Andy: Designers and Architects often have different concerns about how to build a space. Architects tend to look at the overall space that becomes the canvas for which the designer then gets to add their contributions to. Are we following some best practices at creating the best possible starting point for an environment? Because we all know designers are also going to go with where their heart takes them, right? They fall in love with a concept or an idea or a material and they go that way.
So, as an architect, can we design this, giving our designers a little bit more freedom to pick and choose finishes because the space itself is planned out thoughtfully? Some of that has to do with literal space planning, or it has to do with understanding how sound travels.
Our CEU hits a couple different ways that you can make sure to mitigate some issues that come from that, from a build standpoint.
On the other side, designers tend to be much more visual and how is it going to make users feel when they walk into that space. Part of our CEU talks about that and really how to use visual techniques that help with acoustics.
Then there is the dealer. Perhaps the end user changes their plan, right? They change how they're using the space after they've moved in, whether it's COVID related or not. That dealer then has to be able to use those same best practices, but in a little bit different way to help their customer. We try to educate people from all points of view, because I think the better an architect understands what happens to an end user after they move in, it helps them plan better early on.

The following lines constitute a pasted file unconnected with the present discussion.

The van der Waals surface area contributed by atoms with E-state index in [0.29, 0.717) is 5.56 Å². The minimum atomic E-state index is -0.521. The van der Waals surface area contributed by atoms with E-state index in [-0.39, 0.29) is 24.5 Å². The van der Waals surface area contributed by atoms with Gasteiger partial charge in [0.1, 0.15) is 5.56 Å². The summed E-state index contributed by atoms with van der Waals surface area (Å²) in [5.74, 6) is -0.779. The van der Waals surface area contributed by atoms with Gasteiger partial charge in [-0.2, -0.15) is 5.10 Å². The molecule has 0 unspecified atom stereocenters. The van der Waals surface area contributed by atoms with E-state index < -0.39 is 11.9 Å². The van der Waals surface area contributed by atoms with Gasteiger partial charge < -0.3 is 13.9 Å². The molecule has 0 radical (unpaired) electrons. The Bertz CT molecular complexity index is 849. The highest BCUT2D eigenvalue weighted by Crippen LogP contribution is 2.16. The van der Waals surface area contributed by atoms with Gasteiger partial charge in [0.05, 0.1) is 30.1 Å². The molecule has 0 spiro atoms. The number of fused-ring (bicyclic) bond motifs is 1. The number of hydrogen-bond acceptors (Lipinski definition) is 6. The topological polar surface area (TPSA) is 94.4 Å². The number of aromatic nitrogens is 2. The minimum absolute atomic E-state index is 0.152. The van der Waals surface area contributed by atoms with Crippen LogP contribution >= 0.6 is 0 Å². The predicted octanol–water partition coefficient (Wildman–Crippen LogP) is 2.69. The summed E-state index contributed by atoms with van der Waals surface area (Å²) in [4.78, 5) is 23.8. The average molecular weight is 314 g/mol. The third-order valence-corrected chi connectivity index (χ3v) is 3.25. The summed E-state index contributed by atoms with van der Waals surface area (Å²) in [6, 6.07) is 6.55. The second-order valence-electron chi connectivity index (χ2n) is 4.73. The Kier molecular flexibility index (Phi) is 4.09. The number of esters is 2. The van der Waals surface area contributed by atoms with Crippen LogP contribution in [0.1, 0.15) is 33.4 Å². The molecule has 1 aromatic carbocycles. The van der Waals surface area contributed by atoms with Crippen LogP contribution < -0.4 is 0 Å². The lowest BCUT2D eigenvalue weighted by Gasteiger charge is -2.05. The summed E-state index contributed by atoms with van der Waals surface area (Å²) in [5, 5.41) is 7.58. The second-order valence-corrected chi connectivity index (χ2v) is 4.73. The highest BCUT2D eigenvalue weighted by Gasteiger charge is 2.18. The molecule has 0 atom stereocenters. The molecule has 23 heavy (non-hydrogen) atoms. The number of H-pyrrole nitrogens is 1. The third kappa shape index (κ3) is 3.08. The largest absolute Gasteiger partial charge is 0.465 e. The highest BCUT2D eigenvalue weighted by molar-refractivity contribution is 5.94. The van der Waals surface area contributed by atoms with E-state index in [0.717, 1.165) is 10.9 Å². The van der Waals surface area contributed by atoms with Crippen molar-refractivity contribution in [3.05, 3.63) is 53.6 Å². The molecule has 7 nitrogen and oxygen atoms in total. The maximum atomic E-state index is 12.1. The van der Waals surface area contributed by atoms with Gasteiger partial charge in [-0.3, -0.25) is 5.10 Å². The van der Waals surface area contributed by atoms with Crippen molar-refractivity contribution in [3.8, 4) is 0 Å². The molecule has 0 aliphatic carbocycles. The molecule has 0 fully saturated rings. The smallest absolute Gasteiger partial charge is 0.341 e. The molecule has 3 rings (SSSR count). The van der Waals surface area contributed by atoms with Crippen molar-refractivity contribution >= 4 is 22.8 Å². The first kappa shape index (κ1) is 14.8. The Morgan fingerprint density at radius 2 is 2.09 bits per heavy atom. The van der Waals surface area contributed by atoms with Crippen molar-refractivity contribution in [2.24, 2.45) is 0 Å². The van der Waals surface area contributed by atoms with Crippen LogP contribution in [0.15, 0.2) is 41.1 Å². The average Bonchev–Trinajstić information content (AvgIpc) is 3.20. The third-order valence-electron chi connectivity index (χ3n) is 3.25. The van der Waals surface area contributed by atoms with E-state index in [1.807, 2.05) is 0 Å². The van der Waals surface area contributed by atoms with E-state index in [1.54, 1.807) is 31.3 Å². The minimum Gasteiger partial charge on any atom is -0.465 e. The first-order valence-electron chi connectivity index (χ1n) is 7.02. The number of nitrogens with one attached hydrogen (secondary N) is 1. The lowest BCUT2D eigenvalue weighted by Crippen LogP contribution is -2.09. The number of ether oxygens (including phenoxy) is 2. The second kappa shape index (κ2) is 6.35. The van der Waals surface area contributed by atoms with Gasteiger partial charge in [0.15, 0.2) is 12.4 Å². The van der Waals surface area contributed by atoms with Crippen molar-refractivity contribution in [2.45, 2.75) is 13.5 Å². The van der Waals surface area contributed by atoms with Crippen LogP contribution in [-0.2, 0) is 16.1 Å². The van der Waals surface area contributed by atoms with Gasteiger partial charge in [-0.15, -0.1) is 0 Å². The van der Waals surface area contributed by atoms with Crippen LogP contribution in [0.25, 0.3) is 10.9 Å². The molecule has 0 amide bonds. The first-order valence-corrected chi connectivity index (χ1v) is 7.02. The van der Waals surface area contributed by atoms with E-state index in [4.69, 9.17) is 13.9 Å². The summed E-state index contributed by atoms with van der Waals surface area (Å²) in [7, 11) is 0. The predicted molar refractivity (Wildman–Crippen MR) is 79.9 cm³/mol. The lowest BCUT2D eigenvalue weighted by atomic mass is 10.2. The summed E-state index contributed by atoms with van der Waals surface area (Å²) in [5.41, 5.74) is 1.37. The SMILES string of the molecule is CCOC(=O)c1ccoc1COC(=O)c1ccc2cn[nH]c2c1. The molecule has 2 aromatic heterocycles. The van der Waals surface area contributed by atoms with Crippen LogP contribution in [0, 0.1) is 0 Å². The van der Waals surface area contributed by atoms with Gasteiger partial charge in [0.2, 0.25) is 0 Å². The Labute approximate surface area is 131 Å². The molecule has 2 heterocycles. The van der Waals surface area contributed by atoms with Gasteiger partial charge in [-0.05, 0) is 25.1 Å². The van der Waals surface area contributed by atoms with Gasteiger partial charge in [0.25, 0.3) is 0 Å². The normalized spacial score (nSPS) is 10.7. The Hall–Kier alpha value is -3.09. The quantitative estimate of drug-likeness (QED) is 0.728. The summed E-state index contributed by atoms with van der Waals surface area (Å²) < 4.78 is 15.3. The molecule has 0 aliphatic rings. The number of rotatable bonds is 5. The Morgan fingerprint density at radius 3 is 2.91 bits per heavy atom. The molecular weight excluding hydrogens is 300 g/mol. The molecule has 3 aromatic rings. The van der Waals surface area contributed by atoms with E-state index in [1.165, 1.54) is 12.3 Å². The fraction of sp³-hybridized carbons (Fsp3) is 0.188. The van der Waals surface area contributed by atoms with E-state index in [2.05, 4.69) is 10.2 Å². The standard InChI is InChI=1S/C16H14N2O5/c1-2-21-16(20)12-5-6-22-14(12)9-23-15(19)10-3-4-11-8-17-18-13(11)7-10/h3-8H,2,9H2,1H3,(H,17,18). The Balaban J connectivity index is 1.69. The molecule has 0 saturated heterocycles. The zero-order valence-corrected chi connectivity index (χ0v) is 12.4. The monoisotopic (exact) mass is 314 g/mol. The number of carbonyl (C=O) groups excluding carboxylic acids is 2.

If a designer understands that they can design for look and feel, but also they can understand acoustic principles behind that, when they have two choices, they’re going to go with one that maybe is a better fit acoustically, but still hits their vision for what they’re trying to do for the space.
A dealer understands, when they walk into a problem, what are some basic things to know to solve those problems? I think that just ultimately helps the people that matter, which are the ones moving into the space and having to then operate after everybody else left. We all built the space, we were finished and we left and went off to another one, someone else has to move in there and actually work. Remembering what it is that helps them with the best possible experiences is really what drives us, what drives this CEU through what we're actively learning right now.
Every day, there are new articles and new information about people in office space and people as it relates to their work environment. We've just been trying to marry the two, what are we learning about that and how does that jive with what we know on the acoustic front. Make sure that we're educating all of our audience on what we know.
Mike: Andy, thank you so much for your time. We are excited to share this incredibly relevant CEU that is literally being made as we speak in the times that we're living in. It's going to be incredibly valuable for anybody who participates and we're so, so honored and excited, and it is accredited! We're absolutely thrilled to be able to bring this to the Knak Groups' universe of architects, designers, dealers, consultants, and everybody who's going to want to participate. Thank you so much.
To attend the CEU on October 14, click the "Register Now" button below.
About Andy Vawter
Andy Vawter specializes in making complex topics simple. As a former high school economics teacher, he knows how to take a difficult topic and make it easy to learn. Andy now solves acoustical problems for a wide range of organizations, and collaborates with architects and designers to best utilize acoustical principles throughout the construction process. He and the team at MPS find ways to creatively improve workplaces by providing various types of design-oriented, acoustical solutions. This experience, combined with his teaching background, allows Andy to deliver educational training for designers, architects and others wanting to better understand how acoustical performance can blend with great design.